In swamps and marshes or in rainy conditions, waterproof boots are an advantage. Wet feet can soon become cold feet when you’re waiting deep in the woods, or sitting in a hide. Furthermore, take into account how much stalking equipment you want to have with you. The heavier your backpack, the more support your boots should offer.
After you’ve purchased your boots, the following tips will help you make them better for stalking or hunting:
These tips for your boots and clothing also apply to the rest of your stalking or hunting gear. In addition to core functionality, your stalking equipment should not make unwanted noise or be highly conspicuous. For wildlife photography, avoid bright, noisy rucksacks with lots of buckles. When buying new stalking gear hunters and animal watchers both look at and listen to how products work before they buy them.
What’s more, it’s not just human noises that scare off wildlife. Animals also have an acute sense of smell. This is why you should wash your hunting or stalking gear with perfume free washing detergent. Avoid using strong smelling care products before you set out into the woods. Wild animals will smell you coming before you get anywhere them. If you’ve got a new perfume or aftershave, – best leave to leave it at home.
Once you have all your equipment together, it’s time to make a plan. The pros plan their trips ahead, right down to the very last detail. “It’s definitely worth giving it some thought before you head out,” Ariane advises.
To stalk successfully, you need to be able to move silently. You can work on improving your technique at home. “The idea is to feel with your feet,” explains Ariane. How does it feel when your foot makes contact with the ground? Experiment with how to set your foot down as softly as possible. How slowly do you need to go to move as silently as possible?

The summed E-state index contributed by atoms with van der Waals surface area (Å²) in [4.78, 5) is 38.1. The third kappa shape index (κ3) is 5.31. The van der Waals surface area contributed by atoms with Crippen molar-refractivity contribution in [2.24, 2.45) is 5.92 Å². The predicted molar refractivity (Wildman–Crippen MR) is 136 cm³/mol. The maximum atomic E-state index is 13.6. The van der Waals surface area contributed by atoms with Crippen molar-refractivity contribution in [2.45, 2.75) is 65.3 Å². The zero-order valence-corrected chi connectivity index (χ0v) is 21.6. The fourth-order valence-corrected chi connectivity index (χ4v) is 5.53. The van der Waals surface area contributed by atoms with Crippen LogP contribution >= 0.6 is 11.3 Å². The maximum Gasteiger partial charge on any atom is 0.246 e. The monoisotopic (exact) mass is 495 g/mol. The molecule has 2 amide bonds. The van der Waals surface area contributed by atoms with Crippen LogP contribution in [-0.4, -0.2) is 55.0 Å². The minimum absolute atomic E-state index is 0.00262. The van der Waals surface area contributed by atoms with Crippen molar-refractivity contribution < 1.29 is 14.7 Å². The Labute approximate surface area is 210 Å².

To practice at home, try walking over crumpled newspaper, without making a noise or try the same over lego bricks. Can you move silently over gravel paths? Moving silently is the key to successful stalking.
There is no such thing as a magic recipe for successful hunting or wildlife photography. However, by following a few rules, you can increase your chances of success. It’s important to respect the countryside and follow paths where crops are growing:
Watching wildlife and stalking animals is fun. “However, if everyone started creeping through the undergrowth to photograph wildlife, we could end up damaging natural habitats and annoying foresters and hunters,” says Ariane. As such, we should all respect the countryside when photographing wildlife or stalking. In practice, this means:
By following these tips, you should be more successful with stalking animals, wildlife photography or birdwatching. But don’t worry if it doesn’t work first time. “There are always days when nothing works,” says our nature expert Ariane. “I sometimes feel like a bull in a china shop, even with my years of hunting experience. It’s bound to work better next time around.”